One of my all-time favorite albums is The Real
Thing, a 1971 live album by Taj Mahal. He hadn’t started incorporating Caribbean and African music into his music yet, so the focus is on traditional American blues and folk as featured in his first several albums. “Ain’t Gwine Whistle Dixie Any Mo’”, a short instrumental featuring Taj’s whistling that precedes the title track of his classic Giant Steps album is expanded to nearly a side’s length, and features some awesome solos by John Simon (an engineer and producer who worked on so many great albums - Music From Big Pink, The Band – on which he played the tuba in “Rag Mama Rag” – Cheap Thrills, Songs of Leonard Cohen, etc) that you’re sure to own at least one) and the honorable John Hall (who served in the US House of Representatives from 2007 to 2010.
About half the album was written by Taj Mahal, and about half of it is his interpretation of standards by bluesmen like Sleepy John Estes and Blind Willie Johnson. I have always liked his original songs the best. The album also features some heavy brass in the form of a four tuba horn section that backs Taj’s banjo on several tracks, including this one:
(“Tom and Sally Drake” by Taj Mahal)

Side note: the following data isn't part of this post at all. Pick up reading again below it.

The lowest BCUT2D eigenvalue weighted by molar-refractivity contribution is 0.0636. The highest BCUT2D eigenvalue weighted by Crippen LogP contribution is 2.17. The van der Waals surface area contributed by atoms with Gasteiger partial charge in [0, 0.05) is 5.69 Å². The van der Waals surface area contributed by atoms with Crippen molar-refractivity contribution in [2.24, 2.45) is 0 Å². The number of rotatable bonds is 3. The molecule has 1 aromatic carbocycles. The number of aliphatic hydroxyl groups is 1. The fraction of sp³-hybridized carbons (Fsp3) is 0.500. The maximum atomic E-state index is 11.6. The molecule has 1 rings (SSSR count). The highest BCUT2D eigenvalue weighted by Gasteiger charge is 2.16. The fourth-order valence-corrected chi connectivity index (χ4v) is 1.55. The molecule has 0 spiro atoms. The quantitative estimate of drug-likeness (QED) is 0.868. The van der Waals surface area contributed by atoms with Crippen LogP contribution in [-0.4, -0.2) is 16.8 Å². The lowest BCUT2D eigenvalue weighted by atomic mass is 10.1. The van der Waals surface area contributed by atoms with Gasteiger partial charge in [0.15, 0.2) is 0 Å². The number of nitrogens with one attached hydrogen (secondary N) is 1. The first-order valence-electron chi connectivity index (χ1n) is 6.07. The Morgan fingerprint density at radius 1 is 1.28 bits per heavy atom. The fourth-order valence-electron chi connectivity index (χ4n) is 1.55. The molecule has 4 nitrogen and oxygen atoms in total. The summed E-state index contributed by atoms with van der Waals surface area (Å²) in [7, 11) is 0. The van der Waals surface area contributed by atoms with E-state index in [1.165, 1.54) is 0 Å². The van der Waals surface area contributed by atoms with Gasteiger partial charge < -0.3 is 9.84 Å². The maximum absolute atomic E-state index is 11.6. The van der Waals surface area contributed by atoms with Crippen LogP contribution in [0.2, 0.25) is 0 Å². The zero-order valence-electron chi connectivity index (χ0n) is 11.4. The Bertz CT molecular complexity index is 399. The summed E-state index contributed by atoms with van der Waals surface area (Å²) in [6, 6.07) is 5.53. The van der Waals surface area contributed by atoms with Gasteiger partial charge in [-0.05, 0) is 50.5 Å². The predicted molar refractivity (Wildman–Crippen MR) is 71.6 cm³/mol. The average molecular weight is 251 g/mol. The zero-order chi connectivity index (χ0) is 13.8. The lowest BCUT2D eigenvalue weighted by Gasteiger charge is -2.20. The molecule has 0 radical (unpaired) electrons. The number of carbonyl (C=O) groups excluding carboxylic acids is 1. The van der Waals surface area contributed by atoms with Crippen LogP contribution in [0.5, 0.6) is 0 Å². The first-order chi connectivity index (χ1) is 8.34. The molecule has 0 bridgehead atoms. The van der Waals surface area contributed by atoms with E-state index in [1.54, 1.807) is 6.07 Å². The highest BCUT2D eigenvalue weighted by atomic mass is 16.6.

I read an interview where Taj said he preferred playing outdoors because the audience felt more comfortable moving around and dancing – I saw him play at the Minnesota Zoo’s amphitheater years ago and it was one of the funnest, most memorable experiences I’ve ever had watching a musician perform in my life.
There’s a recording of Bruce Springsteen and members of his E Street Band performing on WGOE radio (Richmond, VA) in 1973 that features Danny Federici playing the tuba, which he introduces as their bid to compete with Chicago (who they opened for that night at the Richmond Coliseum. You can hear Federici’s tuba on The Wild, the Innocent and the E Street Shuffle on the song “Wild Bill’s Circus Story”.
I intended this post to be about the tuba’s early 70s resurgence but I recorded the wrong song off my old cassette of the Springsteen show. This one’s pretty good, anyway, although Federici plays the accordion instead:
(“You Mean So Much to Me” by Bruce Springsteen)
My favorite thing about that recording is the sponsors that the DJ thanks at the end – if you got bored during that song and missed it go back and skip to about eight minutes into the track. Are these real sponsors? Is this a joke?
Anyway, until I uploaded the wrong song the point of this post was how awesome the tuba is. More tuba, please. If you haven’t heard the new album by El Le Faunt and his Traveling Circus, click on this link and check it out – if only for Bennie Netzley’s kickass tuba.